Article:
Today is 9.9 Sale day and most are now catching the best deals online and since most are now considering work-from-home arrangements, this is a good opportunity to practice Earth-friendly materials. We have heard of “sustainable” promotions in tourism where we strategically source our materials to whatever is local, cultural, and as much as possible, biodegradable.
If you’re still not convinced that fashion needs to reduce its environmental impact, here are a few statistics about the fashion industry that keep us up at night:
- The fashion industry uses enough water to quench the thirst of 110 million people for an entire year.
- The production of clothes creates the same amount of emissions as 372 million cars driving for one year.
- There are 29 pounds (or the weight of 3 gallon containers of milk) of fashion waste produced for every person on the planet each year.
- 51 countries use child labor in at least one part of their garment or jewellery supply chains.
- Evidence shows how child labor is used in cotton cultivation, with children as young as five working in cotton fields or ginning factories in countries such as India, Egypt and Kazakhstan.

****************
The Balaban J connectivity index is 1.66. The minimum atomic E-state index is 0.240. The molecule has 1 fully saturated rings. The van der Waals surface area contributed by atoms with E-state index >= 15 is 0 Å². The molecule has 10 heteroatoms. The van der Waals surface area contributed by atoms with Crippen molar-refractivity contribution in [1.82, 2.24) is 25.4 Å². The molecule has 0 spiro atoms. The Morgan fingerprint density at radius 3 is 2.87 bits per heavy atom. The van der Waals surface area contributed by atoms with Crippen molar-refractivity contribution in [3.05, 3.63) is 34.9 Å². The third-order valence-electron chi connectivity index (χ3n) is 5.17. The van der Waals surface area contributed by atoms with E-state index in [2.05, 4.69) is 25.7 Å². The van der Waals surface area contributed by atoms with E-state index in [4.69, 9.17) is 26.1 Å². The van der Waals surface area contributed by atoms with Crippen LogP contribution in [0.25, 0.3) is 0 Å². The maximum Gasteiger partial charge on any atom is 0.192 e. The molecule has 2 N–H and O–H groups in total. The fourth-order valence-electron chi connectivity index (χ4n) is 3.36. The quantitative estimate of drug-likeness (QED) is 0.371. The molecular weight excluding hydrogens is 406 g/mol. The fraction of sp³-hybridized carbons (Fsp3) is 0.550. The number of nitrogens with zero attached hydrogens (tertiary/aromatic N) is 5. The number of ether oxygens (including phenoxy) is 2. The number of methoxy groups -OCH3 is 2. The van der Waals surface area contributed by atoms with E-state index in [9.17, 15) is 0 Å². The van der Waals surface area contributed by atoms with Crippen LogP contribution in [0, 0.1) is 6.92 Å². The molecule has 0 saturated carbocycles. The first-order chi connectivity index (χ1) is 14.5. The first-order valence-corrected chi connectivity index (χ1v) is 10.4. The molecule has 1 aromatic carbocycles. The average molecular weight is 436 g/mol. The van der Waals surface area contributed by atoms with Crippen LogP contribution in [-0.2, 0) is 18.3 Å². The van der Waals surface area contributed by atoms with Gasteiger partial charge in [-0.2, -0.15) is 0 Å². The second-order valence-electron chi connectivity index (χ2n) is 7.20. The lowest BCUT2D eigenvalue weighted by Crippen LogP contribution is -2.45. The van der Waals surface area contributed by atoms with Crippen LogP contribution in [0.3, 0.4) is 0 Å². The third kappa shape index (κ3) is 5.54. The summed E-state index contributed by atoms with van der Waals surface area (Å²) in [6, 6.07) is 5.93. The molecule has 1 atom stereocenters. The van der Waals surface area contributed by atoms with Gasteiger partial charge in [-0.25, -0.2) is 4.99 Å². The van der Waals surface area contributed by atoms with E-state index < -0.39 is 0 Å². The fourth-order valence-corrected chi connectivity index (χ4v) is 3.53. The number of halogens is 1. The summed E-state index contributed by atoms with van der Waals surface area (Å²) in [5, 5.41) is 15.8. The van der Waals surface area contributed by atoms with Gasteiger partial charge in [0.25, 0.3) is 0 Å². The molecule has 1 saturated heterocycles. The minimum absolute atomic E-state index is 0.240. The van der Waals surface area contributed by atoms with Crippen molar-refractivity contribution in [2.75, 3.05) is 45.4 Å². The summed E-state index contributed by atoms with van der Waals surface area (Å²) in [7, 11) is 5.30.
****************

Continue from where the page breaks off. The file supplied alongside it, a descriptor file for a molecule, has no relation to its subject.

- 45.8 million people are living in modern slavery or forced labor today, many in the supply chains of clothing brands and retailers.
- Every second, the equivalent of one garbage truck of textiles is landfilled or incinerated globally.
So how to be sustainable in fashion?
- Buy clothes with joy, and buy things that you know you will want to wear year after year. This can mean buying items that are more expensive, which often forces you to make more considered purchasing decisions. Or, changing the speed at which you buy things. Or, buying things used and second-hand.
- Support designers that are committed to sustainable practices. (We have some suggestions here, here, and here).
- Consider the end of life of your garments. Can it be recycled? Repaired? Donated? Resold? Turned into something else? In short, can you keep it out of landfill?
- Become an active citizen and let your politicians know that you support stronger laws to protect workers and the environment!
- Know your fabric – Silk, linen, wool, and hemp fabrics easily decompose into natural elements (as in, not landfill filler) after being trashed. You can also go “Vegan” by consuming products that are now made from “harmed” animals
This is when I found out about Nike, I personally choose the brand since it also celebrates inclusvity and diversity!
Here’s what I got from its website:
- We are improving our environmental impact by stewarding where our largest volume materials come from through Nike’s Sustainable Materials Principles.
- We are focused on reducing our impact by prioritizing more sustainable options under each of our three material categories:
- Grown: Materials originating from a plant or other bio-based source
- Derived: Materials originating from a synthetic base
- Raised: Materials originating from an animal